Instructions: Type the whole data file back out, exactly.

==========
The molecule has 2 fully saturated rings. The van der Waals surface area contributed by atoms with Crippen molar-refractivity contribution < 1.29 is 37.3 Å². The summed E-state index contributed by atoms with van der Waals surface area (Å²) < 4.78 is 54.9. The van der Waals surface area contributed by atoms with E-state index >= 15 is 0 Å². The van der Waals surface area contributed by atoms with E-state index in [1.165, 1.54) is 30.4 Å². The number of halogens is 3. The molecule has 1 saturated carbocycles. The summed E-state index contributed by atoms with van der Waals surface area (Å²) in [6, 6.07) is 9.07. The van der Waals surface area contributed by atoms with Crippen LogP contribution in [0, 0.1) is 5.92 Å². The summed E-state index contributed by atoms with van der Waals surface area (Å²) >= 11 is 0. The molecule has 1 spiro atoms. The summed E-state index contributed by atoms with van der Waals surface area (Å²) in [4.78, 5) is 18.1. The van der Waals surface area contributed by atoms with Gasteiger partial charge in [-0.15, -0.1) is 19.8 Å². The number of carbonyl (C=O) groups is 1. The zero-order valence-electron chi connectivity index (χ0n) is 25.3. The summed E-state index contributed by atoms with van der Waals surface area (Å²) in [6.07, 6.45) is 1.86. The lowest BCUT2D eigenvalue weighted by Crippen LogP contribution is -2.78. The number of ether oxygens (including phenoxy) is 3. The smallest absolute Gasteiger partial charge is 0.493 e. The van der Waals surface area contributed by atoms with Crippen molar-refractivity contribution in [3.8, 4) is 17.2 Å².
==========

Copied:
The molecule has 2 fully saturated rings. The van der Waals surface area contributed by atoms with Crippen molar-refractivity contribution < 1.29 is 37.3 Å². The summed E-state index contributed by atoms with van der Waals surface area (Å²) < 4.78 is 54.9. The van der Waals surface area contributed by atoms with E-state index >= 15 is 0 Å². The van der Waals surface area contributed by atoms with E-state index in [1.165, 1.54) is 30.4 Å². The number of halogens is 3. The molecule has 1 saturated carbocycles. The summed E-state index contributed by atoms with van der Waals surface area (Å²) in [6, 6.07) is 9.07. The van der Waals surface area contributed by atoms with Crippen LogP contribution in [0, 0.1) is 5.92 Å². The summed E-state index contributed by atoms with van der Waals surface area (Å²) >= 11 is 0. The molecule has 1 spiro atoms. The summed E-state index contributed by atoms with van der Waals surface area (Å²) in [4.78, 5) is 18.1. The van der Waals surface area contributed by atoms with Gasteiger partial charge in [-0.15, -0.1) is 19.8 Å². The number of carbonyl (C=O) groups is 1. The zero-order valence-electron chi connectivity index (χ0n) is 25.3. The summed E-state index contributed by atoms with van der Waals surface area (Å²) in [6.07, 6.45) is 1.86. The lowest BCUT2D eigenvalue weighted by Crippen LogP contribution is -2.78. The number of ether oxygens (including phenoxy) is 3. The smallest absolute Gasteiger partial charge is 0.493 e. The van der Waals surface area contributed by atoms with Crippen molar-refractivity contribution in [3.8, 4) is 17.2 Å².